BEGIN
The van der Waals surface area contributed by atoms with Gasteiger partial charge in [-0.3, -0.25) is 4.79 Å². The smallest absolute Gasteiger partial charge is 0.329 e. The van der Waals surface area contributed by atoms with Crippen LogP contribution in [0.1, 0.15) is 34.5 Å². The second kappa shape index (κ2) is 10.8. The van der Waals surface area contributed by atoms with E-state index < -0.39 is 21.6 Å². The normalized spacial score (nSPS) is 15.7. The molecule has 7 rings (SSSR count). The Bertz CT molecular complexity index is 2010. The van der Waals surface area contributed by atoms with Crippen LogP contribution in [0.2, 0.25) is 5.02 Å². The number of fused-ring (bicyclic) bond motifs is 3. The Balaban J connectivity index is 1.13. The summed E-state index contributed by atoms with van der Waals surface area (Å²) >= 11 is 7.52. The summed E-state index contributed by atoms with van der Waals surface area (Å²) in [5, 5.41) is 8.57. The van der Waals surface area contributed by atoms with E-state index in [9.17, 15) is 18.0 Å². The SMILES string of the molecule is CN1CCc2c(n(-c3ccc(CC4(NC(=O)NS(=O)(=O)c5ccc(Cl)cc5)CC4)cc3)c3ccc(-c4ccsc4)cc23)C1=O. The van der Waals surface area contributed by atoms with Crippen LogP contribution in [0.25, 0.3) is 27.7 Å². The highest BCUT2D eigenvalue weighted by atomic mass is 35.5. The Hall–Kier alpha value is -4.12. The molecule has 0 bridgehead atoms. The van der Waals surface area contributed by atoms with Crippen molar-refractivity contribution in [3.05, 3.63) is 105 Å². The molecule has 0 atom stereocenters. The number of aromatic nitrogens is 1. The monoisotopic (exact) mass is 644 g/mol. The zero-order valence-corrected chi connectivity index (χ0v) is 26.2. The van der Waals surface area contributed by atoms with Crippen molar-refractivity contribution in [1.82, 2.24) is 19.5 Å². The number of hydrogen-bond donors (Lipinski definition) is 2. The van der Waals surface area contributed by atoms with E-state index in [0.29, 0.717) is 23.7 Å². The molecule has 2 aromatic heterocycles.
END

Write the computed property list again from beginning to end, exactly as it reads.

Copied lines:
The van der Waals surface area contributed by atoms with Gasteiger partial charge in [-0.3, -0.25) is 4.79 Å². The smallest absolute Gasteiger partial charge is 0.329 e. The van der Waals surface area contributed by atoms with Crippen LogP contribution in [0.1, 0.15) is 34.5 Å². The second kappa shape index (κ2) is 10.8. The van der Waals surface area contributed by atoms with E-state index < -0.39 is 21.6 Å². The normalized spacial score (nSPS) is 15.7. The molecule has 7 rings (SSSR count). The Bertz CT molecular complexity index is 2010. The van der Waals surface area contributed by atoms with Crippen LogP contribution in [0.2, 0.25) is 5.02 Å². The number of fused-ring (bicyclic) bond motifs is 3. The Balaban J connectivity index is 1.13. The summed E-state index contributed by atoms with van der Waals surface area (Å²) >= 11 is 7.52. The summed E-state index contributed by atoms with van der Waals surface area (Å²) in [5, 5.41) is 8.57. The van der Waals surface area contributed by atoms with E-state index in [9.17, 15) is 18.0 Å². The SMILES string of the molecule is CN1CCc2c(n(-c3ccc(CC4(NC(=O)NS(=O)(=O)c5ccc(Cl)cc5)CC4)cc3)c3ccc(-c4ccsc4)cc23)C1=O. The van der Waals surface area contributed by atoms with Crippen LogP contribution in [0.25, 0.3) is 27.7 Å². The highest BCUT2D eigenvalue weighted by atomic mass is 35.5. The Hall–Kier alpha value is -4.12. The molecule has 0 bridgehead atoms. The van der Waals surface area contributed by atoms with Crippen molar-refractivity contribution in [3.05, 3.63) is 105 Å². The molecule has 0 atom stereocenters. The number of aromatic nitrogens is 1. The monoisotopic (exact) mass is 644 g/mol. The zero-order valence-corrected chi connectivity index (χ0v) is 26.2. The van der Waals surface area contributed by atoms with Crippen molar-refractivity contribution in [1.82, 2.24) is 19.5 Å². The number of hydrogen-bond donors (Lipinski definition) is 2. The van der Waals surface area contributed by atoms with E-state index in [0.29, 0.717) is 23.7 Å². The molecule has 2 aromatic heterocycles.